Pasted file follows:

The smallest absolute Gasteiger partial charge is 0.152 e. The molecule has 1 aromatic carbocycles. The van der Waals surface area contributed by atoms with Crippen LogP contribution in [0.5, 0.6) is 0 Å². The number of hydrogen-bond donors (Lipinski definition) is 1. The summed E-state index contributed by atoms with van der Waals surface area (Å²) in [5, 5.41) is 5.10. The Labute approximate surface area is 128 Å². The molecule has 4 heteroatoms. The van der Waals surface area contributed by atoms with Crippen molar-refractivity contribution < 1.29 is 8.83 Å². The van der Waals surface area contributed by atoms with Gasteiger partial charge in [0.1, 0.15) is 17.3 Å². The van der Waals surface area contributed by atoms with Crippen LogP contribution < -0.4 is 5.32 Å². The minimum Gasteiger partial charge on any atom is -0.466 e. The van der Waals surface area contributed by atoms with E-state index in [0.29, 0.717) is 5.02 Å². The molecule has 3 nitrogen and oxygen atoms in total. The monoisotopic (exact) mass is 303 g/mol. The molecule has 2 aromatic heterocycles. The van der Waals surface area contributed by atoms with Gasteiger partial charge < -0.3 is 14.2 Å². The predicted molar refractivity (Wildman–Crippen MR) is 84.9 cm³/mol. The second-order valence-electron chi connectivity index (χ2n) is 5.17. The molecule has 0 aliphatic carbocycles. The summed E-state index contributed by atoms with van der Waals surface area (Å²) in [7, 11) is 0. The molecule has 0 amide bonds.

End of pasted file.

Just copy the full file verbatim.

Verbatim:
The smallest absolute Gasteiger partial charge is 0.152 e. The molecule has 1 aromatic carbocycles. The van der Waals surface area contributed by atoms with Crippen LogP contribution in [0.5, 0.6) is 0 Å². The number of hydrogen-bond donors (Lipinski definition) is 1. The summed E-state index contributed by atoms with van der Waals surface area (Å²) in [5, 5.41) is 5.10. The Labute approximate surface area is 128 Å². The molecule has 4 heteroatoms. The van der Waals surface area contributed by atoms with Crippen molar-refractivity contribution < 1.29 is 8.83 Å². The van der Waals surface area contributed by atoms with Gasteiger partial charge in [0.1, 0.15) is 17.3 Å². The van der Waals surface area contributed by atoms with Crippen LogP contribution < -0.4 is 5.32 Å². The minimum Gasteiger partial charge on any atom is -0.466 e. The van der Waals surface area contributed by atoms with E-state index in [0.29, 0.717) is 5.02 Å². The molecule has 3 nitrogen and oxygen atoms in total. The monoisotopic (exact) mass is 303 g/mol. The molecule has 2 aromatic heterocycles. The van der Waals surface area contributed by atoms with Gasteiger partial charge < -0.3 is 14.2 Å². The predicted molar refractivity (Wildman–Crippen MR) is 84.9 cm³/mol. The second-order valence-electron chi connectivity index (χ2n) is 5.17. The molecule has 0 aliphatic carbocycles. The summed E-state index contributed by atoms with van der Waals surface area (Å²) in [7, 11) is 0. The molecule has 0 amide bonds.